Reviews of Writing BooksPage Two of Two
Fast Fiction, by Roberta AllenStory Press, June, 1997.
Trade Paperback, 208 pages.
Fast Fiction uses a unique teaching method of creating very short stories very quickly and then working up to longer stories and novels. The first section of the book explains the short-short story including what a short-short story is, how they compare to longer stories, how to get material for short-short stories and how to polish them. The second section of the book includes exercises where you are asked to create short-stories in five-minutes. In the exercises you are either given the subject of the story -- "Write a story about something narrow" or given a sentence to use in a story such as "She had a suitcase with her." Another section asks you to write a story from a sentence describing a photograph you are shown.
Fast Fiction is an excellent way to get you to think creatively and learn to formulate ideas that you can then turn into longer pieces of work. Using the techniques taught in Fast Fiction is a great way to conquer writers block as well as an excellent introduction to the craft of writing for beginners.
Preparing Your Manuscript, by Elizabeth PrestonThe Writer, Jan., 1994.
Trade Paperback, 113 pages.
Preparing Your Manuscript is an excellent reference book that focuses solely on how to get your short stories, book manuscripts, greeting cards and play or television scripts ready for submission. The book covers everything involved from finding and correcting mistakes in grammar, punctuation and spelling to typing and formatting the manuscript. It includes plenty of samples and examples to help you submit a correct manuscript, including a list of standard proofreader's marks. The last couple of chapters cover how to mail your manuscript as well as copyright and rights information. The book also contains a list of selected reference books for more in-depth advice.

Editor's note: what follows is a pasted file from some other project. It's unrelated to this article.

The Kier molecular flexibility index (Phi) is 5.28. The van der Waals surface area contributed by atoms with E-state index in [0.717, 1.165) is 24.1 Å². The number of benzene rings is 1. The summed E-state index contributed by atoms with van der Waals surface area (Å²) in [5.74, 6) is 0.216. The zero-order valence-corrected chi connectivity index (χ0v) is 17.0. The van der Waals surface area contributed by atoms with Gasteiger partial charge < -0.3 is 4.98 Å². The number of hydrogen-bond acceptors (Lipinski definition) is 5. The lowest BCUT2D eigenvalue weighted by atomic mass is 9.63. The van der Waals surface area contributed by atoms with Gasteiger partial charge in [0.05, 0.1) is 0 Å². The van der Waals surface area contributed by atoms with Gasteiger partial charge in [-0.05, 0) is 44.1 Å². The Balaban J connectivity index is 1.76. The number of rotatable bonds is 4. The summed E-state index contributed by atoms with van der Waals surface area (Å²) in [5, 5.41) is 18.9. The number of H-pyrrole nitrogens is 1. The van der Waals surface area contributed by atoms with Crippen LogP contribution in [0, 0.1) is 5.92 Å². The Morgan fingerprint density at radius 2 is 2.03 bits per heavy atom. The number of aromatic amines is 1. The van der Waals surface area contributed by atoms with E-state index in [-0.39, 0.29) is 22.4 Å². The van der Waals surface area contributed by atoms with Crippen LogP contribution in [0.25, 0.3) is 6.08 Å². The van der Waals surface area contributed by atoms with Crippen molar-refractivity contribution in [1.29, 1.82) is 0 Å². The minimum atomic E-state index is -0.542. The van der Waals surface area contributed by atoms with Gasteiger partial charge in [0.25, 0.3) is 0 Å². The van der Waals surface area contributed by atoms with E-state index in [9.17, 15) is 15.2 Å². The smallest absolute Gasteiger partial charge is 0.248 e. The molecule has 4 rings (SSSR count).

Preparing Your Manuscript is a great quick-reference guide for the writer looking to finalize a finished project and submit it professionally to the publisher. The grammar and punctuation examples combined with extensive formatting information makes this reference especially useful.
Write on Target, by Dennis E. Hensley and Holly G. MillerThe Writer, Aug., 1995.
Trade Paperback, 155 pages.
Write on Target is a helpful guide to writing professional non-fiction. The instruction is separated into five chapters or phases, each of which includes examples and exercises. The chapters include: "Preparing for a Writing Career", which includes a useful exercise that helps you compute your earning power as a writer, "Learning to Write Professionally" which covers where to get your ideas, effective interview tips and creating winning titles and endings, "Finding Your Niche" which explains different types of non-fiction writing such as travel articles, book reviews, how-to articles and humor writing and what works with each type, and "Selling Your Manuscript" which covers topics such as researching markets, query letters, book proposals, contracts, understanding royalties and the importance of keeping financial records. The last chapter, "Advancing Your Writing Career" helps you to plan your future and determine your goals as far out as thirty to forty years from now.
The book is packed with practical advice, examples and enlightening exercises. Write on Target is a wonderful program for nonfiction writers looking for a career in writing.
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